New Year’s Eve 2018: celebrations around the world – live

Follow all the celebrations as the clock strikes midnight and countries see out 2018 to welcome in 2019

  • Looking ahead: politics, sport and arts events to watch in 2019

Thousands waiting for New Year’s Eve fireworks were drenched as a huge downpour swept Sydney harbour, accompanied by thunder and lightning.

On Monday morning the Bureau of Meteorology had predicted the “chance of a light shower/thunderstorm” in the evening, most likely in the west of the city. Otherwise, it said, “a warm, partly cloudy night” was expected. But by mid-afternoon thunderstorm warnings for inland areas had been extended to Sydney, the Hunter and the Illawarra, and the city was hit with a succession of huge downpours from about 5pm.

The storms quickly brought 8mm of rain and dozens of lightning strikes, forcing the cancellation of the 8pm aerial flyover display.

Soaked crowds cheered as the rain briefly appeared to ease about 7.15pm local time, SBS News reported, but within minutes the drenching began again.

Eventually the rain cleared and the 9pm early fireworks went ahead on schedule. However, the fireworks in Newcastle were first delayed and ultimately cancelled because of the storm.

In Sydney, locals and tourists had arrived early on Monday to set up picnic blankets at popular spots around the harbour, including the ends of the bridge, the Opera House and Mrs Macquarie’s Chair.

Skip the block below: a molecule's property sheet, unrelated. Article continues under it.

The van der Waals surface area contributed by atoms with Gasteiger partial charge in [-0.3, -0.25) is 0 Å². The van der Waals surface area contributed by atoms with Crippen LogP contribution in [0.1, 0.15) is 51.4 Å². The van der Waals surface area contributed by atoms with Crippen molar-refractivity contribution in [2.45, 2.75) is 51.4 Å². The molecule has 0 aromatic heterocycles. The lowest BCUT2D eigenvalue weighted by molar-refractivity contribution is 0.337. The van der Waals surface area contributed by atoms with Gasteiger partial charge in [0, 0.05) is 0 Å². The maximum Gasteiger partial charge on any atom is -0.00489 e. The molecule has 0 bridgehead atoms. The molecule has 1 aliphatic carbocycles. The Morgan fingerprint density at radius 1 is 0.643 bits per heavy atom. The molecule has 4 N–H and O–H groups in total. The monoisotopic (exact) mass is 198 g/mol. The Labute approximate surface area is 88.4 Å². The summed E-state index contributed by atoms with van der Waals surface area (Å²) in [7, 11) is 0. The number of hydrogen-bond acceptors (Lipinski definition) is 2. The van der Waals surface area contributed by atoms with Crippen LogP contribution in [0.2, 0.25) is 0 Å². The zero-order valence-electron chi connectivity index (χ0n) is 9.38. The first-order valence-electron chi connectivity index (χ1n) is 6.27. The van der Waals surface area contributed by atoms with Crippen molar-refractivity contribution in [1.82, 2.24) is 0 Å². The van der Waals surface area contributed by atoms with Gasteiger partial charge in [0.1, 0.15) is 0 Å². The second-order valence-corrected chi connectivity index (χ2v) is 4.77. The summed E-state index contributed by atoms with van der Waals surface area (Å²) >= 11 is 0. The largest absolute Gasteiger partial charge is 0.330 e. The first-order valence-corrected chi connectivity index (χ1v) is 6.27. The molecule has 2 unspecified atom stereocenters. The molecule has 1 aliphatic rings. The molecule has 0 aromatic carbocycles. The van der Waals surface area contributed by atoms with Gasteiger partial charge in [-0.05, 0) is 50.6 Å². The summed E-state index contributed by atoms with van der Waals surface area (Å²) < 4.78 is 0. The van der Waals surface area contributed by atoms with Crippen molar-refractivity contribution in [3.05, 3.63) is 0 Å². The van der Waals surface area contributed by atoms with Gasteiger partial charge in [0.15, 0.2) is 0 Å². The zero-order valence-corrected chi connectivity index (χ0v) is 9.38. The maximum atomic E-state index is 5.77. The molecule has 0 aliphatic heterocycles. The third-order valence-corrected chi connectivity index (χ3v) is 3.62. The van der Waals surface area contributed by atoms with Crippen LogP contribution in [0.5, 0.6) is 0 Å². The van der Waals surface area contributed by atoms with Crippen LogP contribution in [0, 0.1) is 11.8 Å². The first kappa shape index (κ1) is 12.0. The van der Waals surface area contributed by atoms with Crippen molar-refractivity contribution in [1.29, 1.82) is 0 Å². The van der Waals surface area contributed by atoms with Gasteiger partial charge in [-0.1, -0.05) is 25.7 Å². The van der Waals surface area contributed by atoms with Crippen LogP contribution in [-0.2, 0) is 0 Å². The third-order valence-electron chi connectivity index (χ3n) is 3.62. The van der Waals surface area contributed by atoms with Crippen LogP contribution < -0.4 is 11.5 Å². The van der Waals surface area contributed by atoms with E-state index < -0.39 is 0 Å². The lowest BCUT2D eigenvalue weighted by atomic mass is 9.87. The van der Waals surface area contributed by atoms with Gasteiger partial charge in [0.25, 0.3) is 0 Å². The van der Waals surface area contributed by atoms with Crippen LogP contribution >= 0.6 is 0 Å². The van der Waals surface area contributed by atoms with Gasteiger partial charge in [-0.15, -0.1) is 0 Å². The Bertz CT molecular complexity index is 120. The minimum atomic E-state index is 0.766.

his wife Miranda – holidaying in Australia from the Netherlands – said they had watched Sydney’s fireworks on television for years.

By 11am they had parked themselves under the bridge at The Rocks with a bag of supplies as temperatures climbed toward 30C.

“You hear from everyone it’s very busy, crowded, so to get a good spot you have to be early,” Van Druten told AAP. “It was on our bucket list.”

This year’s $5.78m Sydney NYE show will comprise 8.5 tonnes of fireworks, more than 100,000 individual pyrotechnic effects and 35,000 shooting comets.

Earlier on Monday the city’s lord mayor, Clover Moore, lashed out at the state government over the increased commercialisation of New Year’s Eve around the harbour, calling the increase in ticketed events “outrageous”.

Of the 51 official harbourside events on the City of Sydney’s website, 19 are ticketed, with prices as high as $335.

A number of ticketed locations – including Hickson Road reserve in The Rocks and Pirrama Park wharf at Pyrmont – were previously free.

On Monday, Moore said all the ticketed events were on land held by state government agencies.

“I frankly think that is outrageous that they are trying to make money out of something that we are putting on to bring the community together harmoniously and to celebrate the beauty of our city and our creators,” she said.



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